Picking up again on the topic of bizarre coincidences and whether we can ever establish mathematical odds of this stuff happening. I first blogged about these strange events here two years ago, and more recently here.
Anyway, a few days ago I decided I would blog again about the odds of odd occurences, since I’m planning a magazine piece on the subject. Just by coincidence, that day’s NY Times online carried a piece by former TV talk show host Dick Cavett on the very same subject. Cavett built the article around a pretty strange coincidence that happened to him while walking on a fog-shrouded beach some years ago. You can read his piece here if you like. I chipped in a comment which the gatekeepers actually printed (it’s number #110 if you’re counting) and read a few dozen of the many comments that poured in. Obviously, this is a topic that lights up a lot of people. If you scan the comments, you’ll find more stunning coincidences than you can imagine.
But what does it all mean, Professor? To keep the dialogue going, I’ve picked out a handful of choice comments and reprinted them here in italics, followed by my own thoughts on each:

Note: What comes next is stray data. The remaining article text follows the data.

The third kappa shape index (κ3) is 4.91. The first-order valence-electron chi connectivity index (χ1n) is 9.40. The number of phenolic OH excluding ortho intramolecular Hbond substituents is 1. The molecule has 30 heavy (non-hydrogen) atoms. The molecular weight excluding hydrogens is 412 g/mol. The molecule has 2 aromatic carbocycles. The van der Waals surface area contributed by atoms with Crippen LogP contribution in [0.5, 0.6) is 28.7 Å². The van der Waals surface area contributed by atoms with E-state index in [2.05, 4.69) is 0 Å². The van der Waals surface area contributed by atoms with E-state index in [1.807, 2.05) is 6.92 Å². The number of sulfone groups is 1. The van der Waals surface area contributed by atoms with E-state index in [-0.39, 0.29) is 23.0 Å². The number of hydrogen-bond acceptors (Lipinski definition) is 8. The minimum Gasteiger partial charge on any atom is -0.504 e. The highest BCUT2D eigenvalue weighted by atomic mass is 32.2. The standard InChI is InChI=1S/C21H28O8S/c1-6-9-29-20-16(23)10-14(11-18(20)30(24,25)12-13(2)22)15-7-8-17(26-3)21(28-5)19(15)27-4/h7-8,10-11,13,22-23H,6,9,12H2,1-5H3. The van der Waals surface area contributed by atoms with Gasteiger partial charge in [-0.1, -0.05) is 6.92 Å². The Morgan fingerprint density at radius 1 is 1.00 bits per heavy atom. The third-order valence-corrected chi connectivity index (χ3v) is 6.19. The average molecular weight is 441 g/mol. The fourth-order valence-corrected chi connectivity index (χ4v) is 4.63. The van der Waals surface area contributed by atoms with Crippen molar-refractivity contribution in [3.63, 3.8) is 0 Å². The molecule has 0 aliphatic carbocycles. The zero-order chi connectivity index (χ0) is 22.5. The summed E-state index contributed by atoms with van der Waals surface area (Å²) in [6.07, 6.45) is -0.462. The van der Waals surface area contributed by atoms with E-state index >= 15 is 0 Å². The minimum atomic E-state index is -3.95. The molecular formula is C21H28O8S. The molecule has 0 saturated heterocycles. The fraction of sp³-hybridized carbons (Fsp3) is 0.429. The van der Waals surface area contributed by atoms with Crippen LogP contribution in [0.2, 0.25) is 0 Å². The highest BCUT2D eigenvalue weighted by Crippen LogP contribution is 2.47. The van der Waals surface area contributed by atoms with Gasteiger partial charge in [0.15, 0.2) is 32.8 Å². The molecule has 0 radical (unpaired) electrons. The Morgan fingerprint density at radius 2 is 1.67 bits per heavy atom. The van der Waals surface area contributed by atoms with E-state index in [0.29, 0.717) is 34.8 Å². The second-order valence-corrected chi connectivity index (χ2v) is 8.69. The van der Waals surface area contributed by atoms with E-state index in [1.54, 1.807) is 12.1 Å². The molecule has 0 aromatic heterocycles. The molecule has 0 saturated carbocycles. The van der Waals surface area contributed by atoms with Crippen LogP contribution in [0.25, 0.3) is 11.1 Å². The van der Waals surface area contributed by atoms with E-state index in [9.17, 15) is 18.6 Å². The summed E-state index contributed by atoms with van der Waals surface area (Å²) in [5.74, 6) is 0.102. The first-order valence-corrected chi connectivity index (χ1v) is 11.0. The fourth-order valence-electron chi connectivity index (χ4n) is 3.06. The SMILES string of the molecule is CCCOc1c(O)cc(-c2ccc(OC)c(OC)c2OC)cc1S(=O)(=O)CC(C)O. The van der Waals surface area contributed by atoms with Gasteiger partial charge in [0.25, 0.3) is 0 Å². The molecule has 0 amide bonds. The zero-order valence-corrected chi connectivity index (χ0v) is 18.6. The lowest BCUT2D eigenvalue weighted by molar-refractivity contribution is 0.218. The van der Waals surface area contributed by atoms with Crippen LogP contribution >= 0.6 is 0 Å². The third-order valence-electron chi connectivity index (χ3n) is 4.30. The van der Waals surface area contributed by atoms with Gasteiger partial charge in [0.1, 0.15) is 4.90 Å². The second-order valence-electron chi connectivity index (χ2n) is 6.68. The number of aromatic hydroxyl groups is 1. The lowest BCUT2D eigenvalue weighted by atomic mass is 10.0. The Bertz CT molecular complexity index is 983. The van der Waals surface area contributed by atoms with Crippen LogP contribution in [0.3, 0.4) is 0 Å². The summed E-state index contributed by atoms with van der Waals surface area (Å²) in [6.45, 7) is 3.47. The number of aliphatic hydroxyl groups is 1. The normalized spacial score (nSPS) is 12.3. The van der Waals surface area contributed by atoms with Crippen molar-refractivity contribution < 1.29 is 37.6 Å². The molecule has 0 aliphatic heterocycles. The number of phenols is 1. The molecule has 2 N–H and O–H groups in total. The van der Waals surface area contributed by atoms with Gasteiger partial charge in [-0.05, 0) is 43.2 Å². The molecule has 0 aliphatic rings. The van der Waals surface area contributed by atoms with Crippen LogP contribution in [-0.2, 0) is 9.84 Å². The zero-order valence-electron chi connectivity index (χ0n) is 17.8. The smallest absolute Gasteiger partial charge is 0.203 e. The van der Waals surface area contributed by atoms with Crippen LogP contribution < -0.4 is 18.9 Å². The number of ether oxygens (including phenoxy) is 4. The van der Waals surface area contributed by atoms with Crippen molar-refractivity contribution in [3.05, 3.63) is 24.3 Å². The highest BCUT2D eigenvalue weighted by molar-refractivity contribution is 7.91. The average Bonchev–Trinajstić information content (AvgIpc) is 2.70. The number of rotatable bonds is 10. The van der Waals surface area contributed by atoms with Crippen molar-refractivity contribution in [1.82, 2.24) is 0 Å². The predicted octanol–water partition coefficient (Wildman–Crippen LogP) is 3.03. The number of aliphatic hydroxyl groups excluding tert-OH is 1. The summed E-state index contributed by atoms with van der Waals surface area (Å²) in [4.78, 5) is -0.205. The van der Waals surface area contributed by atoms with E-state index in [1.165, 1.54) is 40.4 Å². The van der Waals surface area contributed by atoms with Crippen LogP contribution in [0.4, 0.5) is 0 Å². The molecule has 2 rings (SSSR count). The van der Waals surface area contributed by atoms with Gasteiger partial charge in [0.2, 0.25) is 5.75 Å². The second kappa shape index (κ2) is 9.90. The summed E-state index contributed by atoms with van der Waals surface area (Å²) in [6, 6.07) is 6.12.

Cavett comment: Experiences like the one in Cavett’s post literally shout at us the existence of a Higher Power. They’re like God pulling back the curtain for a second and going “Peek-a-boo!” but in an extremely personal and confounding way. I imagine confirmed atheists who have them going “That did Not just happen! No…Way!”
The belief that these coincidences “tell us” something about the universe or about our destiny in it seems to assume a mystical/supernatural substructure that I’m skeptical about. I would also raise this question: If God or the Gods or the Venusian emperor Ra’arquela 5 wishes to communicate to us some underlying truth about the universe, why would He/They/She choose to do so by, for example, having twin sisters who were separated at birth smash into each other and die on their way to meet at a reunion, or having a tourist visit a San Francisco used book store, open a book at random, and find his sister’s signature there?
Man, entering Heaven, to God: “Why didn’t You ever speak up and let me know You were there? I spent a lifetime worrying!”
God: “What? Remember the time you ran into your fifth-grade teacher from Scranton while visiting the Parthenon? Who do you think set that up?”
It just seems an inefficient way to share the deeper truths about living. He might want to stop beating around the (burning) bush and just come right out with it.
Cavett Comment: Here’s a coincidence. I bought tickets for a NY Knicks Saturday night game through Ticketmaster for a friend and myself. Since my friend was a St. John’s graduate, he suggested taking in the St. John’s game that afternoon before the Knicks game. He got the tickets for the afternoon game through St. John’s. When we went to the two games we found that we had EXACTLY the same two seats for each game.